I have my amazing wife with me to Mumbai, the city we, thanks to the hard work of good colleagues in Capgemini India, are fortunate enough to be able to visit and work in.

We arrived during the night to Tuesday, after a rather long trip from Oslo. We travelled with British Airways to London first. The plane from Oslo was unfortunately delayed, or as the stewardess so politely told me: “We’re not late, you probably just didn’t read the clock right.” Well, it turns out we WERE late. About 35 minutes. Which is a lot when transfer time is a mere hour. Fortunately, another steward moved us to the front of the plane so we could run from there. He also made sure someone met us so we could be fast-tracked through security. Thanks to that, and the fact that they checked us in even after the gate closed, we made it.

Flying over Dubai

Flying over Dubai

Landing in Mumbai, we went through security, customs and passport control with no big happenings, before we boarded a taxi the hotel had sent. What you’ll notice first and foremost, travelling by car through Mumbai, is the diversity in living standards, people, and architecture. The taxi took us through slums, fancy hotels, past Indians, both Hindu and Muslim, rich residential areas, forests and lakes, under a water pipe line, past homeless people and into our 12 stories hotel, Ramada. We were beat, and went to sleep pretty quickly.

The streets of Mumbai at night

The streets of Mumbai at night

The day following, we got up for breakfast, slept some more, and ordered a taxi to go to the R City Mall. We had to drive through Hiranandani, hopefully our home in a short while. It is absolutely huge, and we spent a few hours trekking through. After the obligatory vacation-coffee/frappuccino at Starbucks, we ate at T.G.I. Friday’s. The prices here are quite different from Norway. We ended up spending 1800 rupees for the two of us, or about 180 kroners. I dare the statement that it would have cost us three times as much back home.

Driving through Hiranandani.

Driving through Hiranandani.

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After buying a few things at a local store, we headed back to the hotel for the SKKY lounge experience. It’s a rooftop bar next to the hotel, with great food and great atmosphere, as you can see from the pictures.

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Best regards, Marius

Here we go!

January 25, 2014 at 21:55

All right!

The people at the visa application center now know us by name after we have called and called again to enquire the status of our applications.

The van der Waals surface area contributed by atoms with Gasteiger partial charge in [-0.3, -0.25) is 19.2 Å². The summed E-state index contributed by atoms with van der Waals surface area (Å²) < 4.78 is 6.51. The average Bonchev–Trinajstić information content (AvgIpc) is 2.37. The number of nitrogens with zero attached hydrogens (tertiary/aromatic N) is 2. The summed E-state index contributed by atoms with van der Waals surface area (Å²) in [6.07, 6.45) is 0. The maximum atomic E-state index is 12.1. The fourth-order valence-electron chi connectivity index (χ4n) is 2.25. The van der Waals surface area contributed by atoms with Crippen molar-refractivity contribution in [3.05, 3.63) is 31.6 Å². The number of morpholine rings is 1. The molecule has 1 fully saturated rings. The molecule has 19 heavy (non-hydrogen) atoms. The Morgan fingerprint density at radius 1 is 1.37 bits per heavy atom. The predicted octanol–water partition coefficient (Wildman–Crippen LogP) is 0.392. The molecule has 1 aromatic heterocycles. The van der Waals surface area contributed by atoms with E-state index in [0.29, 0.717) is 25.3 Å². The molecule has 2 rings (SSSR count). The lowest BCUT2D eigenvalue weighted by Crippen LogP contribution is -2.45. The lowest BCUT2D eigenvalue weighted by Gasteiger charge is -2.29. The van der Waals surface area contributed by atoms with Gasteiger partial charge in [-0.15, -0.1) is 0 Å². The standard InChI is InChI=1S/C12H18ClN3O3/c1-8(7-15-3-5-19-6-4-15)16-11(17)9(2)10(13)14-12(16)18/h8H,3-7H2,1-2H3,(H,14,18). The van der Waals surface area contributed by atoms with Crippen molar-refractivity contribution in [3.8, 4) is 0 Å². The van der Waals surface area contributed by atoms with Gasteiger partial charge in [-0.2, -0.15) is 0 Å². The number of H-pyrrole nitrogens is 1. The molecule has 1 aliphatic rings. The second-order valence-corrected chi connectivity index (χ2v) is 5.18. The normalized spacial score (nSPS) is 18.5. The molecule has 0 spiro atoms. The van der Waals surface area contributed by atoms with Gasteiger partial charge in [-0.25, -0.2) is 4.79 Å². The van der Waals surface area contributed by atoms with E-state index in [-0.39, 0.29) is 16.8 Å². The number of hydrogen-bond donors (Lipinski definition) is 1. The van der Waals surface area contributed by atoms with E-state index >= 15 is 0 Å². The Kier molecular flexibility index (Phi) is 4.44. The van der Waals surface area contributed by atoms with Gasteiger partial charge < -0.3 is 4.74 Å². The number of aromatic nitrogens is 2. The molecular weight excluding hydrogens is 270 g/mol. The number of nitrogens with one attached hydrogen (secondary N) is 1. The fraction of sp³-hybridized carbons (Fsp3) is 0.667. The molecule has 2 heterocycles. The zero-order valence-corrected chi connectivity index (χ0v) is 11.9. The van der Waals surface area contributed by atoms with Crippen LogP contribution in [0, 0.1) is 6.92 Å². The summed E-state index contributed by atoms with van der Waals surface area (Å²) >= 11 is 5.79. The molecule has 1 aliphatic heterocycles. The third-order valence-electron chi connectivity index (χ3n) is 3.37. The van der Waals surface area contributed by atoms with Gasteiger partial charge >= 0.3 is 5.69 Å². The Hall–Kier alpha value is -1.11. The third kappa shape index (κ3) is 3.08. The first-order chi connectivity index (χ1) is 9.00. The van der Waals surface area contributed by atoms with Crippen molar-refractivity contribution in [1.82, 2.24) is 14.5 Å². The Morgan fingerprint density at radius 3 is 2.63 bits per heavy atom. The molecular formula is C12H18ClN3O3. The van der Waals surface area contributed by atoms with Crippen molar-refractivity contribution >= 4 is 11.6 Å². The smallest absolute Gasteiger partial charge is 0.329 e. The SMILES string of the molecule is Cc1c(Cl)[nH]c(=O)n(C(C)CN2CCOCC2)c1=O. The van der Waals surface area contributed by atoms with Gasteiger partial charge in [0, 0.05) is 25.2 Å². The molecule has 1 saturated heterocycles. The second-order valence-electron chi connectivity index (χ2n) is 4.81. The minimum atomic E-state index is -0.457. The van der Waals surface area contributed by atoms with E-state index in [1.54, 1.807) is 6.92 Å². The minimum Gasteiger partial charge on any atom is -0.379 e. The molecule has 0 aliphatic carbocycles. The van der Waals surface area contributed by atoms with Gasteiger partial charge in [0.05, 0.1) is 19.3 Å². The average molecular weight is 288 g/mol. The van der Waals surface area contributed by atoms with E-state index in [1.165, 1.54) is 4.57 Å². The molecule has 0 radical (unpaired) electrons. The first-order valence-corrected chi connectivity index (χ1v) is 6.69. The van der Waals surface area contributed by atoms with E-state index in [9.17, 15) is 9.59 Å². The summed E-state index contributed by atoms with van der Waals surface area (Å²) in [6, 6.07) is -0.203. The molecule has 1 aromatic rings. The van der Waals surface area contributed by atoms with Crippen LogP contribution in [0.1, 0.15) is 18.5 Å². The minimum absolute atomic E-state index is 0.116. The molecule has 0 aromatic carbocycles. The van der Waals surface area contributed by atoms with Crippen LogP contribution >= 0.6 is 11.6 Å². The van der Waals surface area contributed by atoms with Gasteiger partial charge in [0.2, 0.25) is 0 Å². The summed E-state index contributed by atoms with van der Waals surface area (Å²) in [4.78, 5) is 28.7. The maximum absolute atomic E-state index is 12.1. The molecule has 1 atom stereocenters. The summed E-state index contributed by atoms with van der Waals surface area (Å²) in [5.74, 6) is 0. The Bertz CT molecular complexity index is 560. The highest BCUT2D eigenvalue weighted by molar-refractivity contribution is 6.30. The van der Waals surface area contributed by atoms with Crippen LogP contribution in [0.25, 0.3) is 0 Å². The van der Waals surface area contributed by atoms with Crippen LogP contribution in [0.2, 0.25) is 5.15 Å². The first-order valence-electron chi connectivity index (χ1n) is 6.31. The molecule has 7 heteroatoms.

Truth be told, I got my visa approved a long time ago, it’s only Andrea’s approval that we’ve been waiting for. Her visa-type took a while longer than mine.

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I waited outside the application center while Andrea went inside to pick up her passport. I took this amazingly boring picture to have something other than text in this post. :-)

So we’re leaving this Monday. Tickets and a week at hotel Ramada ordered in Powai. We are very happy that everything is sorted – and very nervous.

I’ll be posting more on Monday/Tuesday after we arrive in Mumbai, hopefully with more interesting pictures:-)

Beat regards, Marius

 

The beginning of a journey

January 4, 2014 at 18:37

This year shoots off with a bang. And I’m not talking about the fireworks either. Andrea and I are going to India in only a few short days.

So that means we are spending the first few days of this new year going from emotional extreme to emotional extreme. We are psyched to go, and are looking forward to this new challenge that we’ve worked towards for a while. At the same time it’s – how can I say this – fucking scary!

We’ve tried giving ourselves a good start, so we’ve booked a suite for two days at a five-star hotel close to where we are going to live. After that we are hoping our apartment will be ready. Capgemini in India have really done a great job setting everything up this far, so were not really worried about that part. But we are anxious to get settled and start our life there, away from the uncertainty of not knowing what the daily life will be.

We still have a few things to settle, important things, like visas, contracts and work permits, so we’ll see how that goes. Maybe we aren’t going anywhere after all. Haha! Imagine that! It would make me so sad, happy, relieved and stressed out at the same time. In other words, it wouldn’t make a difference to how I feel right now:-)

We’ll update as soon as we (hopefully/regrettably) leave for the busy streets of Hiranandani, Mumbai.

Best regards, Marius